Is becoming a ‘Compact City’ the answer to London’s growth pressures?

11 July 2019

The Plan recognises that London faces massive and unprecedented growth pressures. The population is due to grow by just under 2m by 2041: this requires 66,000 new homes to be built per annum according to the mayor – Savills estimate 90,000 new homes per annum-  and new commercial space provided for 49,000 jobs each year- a total of 6.9m jobs by 2041.

The Plan introduces the concept of “good growth “which puts the provision of affordable housing and building sustainable communities at its heart, whilst also acknowledging the need to provide a strong economy within London

The urban form chosen to meet these growth pressures is that of a “compact city “, this means that almost all growth is to be focused within the GLA area and none diverted to the remainder of the South East as has been the case in the past in the form of New Towns or other growth areas.

To achieve the growth expectation, the plan seeks to: identify new Opportunity Areas for major growth; divert development pressures from inner to outer London boroughs; increase densities, especially in suburban areas, but at the same time not releasing any further Green Belt or Metropolitan Open Land. There is a very heavy reliance on small sites, with a proposed 38% of housing supply to be provided via small sites.

Whilst the concept of the “compact city“ seems sound, there are huge challenges in achieving the aims of the Plan which call for more radical solutions and debate for in particular:

 1. Can densification and high design quality be achieved on the scale envisaged when other policies still seek to protect the local character of areas; will the continued application of current (arguably outmoded) residential amenity standards frustrate development potential. Are there other more empirically based ways to enhance density?

 2. Is the heavy reliance on small sites realistic when 11 out of 19 London boroughs seek to reject it and will the policy  erode the quality of London suburban and lower density areas?

 3. Would the selective release of Green Belt land create a more sustainable pattern of development: lower density housing in the form of family accommodation;a higher rate of affordable housing; and land value capture to increase sustainable transport investment (e.g. Crossrail2)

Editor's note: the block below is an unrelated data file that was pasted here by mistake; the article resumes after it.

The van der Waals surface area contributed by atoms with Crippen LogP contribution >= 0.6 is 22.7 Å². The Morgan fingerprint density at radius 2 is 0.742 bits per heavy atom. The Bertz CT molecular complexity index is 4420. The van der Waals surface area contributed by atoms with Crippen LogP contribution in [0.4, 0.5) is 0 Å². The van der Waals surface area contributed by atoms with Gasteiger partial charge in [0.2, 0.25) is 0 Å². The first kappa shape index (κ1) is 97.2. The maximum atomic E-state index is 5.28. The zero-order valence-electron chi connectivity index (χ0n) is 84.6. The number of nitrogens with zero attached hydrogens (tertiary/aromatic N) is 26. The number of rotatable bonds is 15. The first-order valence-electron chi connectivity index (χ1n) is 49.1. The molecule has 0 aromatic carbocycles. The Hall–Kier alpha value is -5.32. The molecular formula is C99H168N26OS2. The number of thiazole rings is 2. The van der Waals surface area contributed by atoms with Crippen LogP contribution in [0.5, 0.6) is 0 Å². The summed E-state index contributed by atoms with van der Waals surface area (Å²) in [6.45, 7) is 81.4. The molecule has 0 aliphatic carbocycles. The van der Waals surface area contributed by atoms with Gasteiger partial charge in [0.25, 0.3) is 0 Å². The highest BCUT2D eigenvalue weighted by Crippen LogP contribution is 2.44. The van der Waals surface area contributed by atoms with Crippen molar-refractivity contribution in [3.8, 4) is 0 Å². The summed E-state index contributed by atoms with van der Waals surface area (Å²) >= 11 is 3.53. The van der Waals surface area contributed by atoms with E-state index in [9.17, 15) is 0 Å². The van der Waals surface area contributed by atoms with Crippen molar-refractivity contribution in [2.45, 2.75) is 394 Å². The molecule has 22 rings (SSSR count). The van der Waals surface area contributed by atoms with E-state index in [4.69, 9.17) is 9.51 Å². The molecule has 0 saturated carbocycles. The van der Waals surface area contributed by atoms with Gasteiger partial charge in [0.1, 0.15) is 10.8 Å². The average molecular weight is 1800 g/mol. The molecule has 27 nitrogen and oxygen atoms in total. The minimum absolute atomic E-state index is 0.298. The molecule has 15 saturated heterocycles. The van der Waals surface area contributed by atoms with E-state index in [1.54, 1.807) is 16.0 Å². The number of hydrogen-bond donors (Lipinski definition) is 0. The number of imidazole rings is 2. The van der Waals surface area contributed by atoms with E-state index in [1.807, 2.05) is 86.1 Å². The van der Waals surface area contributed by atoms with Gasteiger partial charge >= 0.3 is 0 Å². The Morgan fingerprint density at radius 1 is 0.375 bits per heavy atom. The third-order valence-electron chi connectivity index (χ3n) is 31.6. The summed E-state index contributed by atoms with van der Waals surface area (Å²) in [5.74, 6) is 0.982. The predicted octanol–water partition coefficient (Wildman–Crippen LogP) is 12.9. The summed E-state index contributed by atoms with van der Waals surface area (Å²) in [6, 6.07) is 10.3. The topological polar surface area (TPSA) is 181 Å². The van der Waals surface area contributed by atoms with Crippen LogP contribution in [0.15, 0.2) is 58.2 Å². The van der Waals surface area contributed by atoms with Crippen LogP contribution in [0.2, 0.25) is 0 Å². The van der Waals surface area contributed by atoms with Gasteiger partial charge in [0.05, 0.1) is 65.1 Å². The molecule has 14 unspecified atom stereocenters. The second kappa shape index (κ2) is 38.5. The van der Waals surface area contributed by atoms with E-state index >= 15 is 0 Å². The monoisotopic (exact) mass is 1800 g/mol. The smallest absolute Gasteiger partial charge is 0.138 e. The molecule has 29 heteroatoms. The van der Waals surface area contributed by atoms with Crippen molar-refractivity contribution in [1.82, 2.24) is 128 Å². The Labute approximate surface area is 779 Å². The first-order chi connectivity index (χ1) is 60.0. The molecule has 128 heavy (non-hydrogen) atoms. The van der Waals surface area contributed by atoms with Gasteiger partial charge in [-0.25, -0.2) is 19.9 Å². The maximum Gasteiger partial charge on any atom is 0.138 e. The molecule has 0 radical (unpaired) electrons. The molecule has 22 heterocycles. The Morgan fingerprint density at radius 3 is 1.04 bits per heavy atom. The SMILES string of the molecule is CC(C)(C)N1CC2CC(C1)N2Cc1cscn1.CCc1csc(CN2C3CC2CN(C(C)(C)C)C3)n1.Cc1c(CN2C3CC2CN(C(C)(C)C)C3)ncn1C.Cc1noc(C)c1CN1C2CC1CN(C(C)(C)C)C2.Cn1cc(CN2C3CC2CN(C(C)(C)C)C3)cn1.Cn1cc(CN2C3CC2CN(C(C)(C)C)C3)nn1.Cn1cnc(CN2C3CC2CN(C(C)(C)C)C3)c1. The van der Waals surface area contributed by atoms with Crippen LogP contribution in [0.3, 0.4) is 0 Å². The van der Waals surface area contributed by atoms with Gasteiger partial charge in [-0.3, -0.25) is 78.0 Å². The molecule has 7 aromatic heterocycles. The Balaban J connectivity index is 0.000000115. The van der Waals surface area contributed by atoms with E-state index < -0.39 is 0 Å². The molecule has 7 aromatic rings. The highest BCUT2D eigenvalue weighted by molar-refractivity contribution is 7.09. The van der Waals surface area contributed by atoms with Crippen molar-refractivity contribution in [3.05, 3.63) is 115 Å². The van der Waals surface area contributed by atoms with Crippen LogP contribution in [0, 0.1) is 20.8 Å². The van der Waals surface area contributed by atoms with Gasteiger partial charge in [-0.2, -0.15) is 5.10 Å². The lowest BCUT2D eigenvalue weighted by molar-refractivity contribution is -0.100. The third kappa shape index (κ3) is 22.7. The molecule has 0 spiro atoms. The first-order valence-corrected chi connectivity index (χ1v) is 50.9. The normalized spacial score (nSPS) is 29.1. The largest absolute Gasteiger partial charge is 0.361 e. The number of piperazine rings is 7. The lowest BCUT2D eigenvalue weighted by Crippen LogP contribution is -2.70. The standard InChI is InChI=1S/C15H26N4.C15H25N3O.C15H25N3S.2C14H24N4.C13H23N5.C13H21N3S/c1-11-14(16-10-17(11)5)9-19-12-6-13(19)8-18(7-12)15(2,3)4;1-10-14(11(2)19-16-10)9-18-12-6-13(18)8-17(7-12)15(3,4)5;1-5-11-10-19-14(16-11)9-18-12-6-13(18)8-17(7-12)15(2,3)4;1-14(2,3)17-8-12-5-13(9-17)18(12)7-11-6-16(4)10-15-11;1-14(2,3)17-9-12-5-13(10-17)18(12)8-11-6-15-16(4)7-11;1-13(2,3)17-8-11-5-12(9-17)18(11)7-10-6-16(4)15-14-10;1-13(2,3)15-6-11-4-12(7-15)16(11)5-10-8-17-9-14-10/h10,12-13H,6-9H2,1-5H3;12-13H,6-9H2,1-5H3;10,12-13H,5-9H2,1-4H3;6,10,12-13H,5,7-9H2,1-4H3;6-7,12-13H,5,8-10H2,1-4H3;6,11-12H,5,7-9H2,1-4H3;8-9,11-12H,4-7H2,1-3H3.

4. Could more be achieved by providing greater flexibility for local authorities to formulate their own design policies; and does there not need to be a greater release of further public sector land at controlled land prices to meet the need for affordable housing.

Our view is that is that a step change of densification in London, can be achieved, not just by tall buildings, but developing at a medium rise scale based on existing urban forms that we know work well. An understanding of where people want to live  - Edinburgh, Bath and parts of London such as Notting Hill come to mind  - and should inform future development, rather than imposing artificial planning standards better suited to more suburban development. It is possible to build high quality environments of increased density without impacting the local character of an area.      

In conclusion it seems that more radical, innovative and creative solutions are required  to meet the good intentions of the London Plan and keep London on top of its game, including a renaissance in the delivery of council housing by the local authorities and selective release of Green Belt land. 

The above issues were debated at LREF, where Nick was on the panel alongside deputy mayor, Jules Pipe.


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Nick de Lotbiniere

Nick de Lotbiniere


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Emilios Tsavellas

Emilios Tsavellas

Planning Central West

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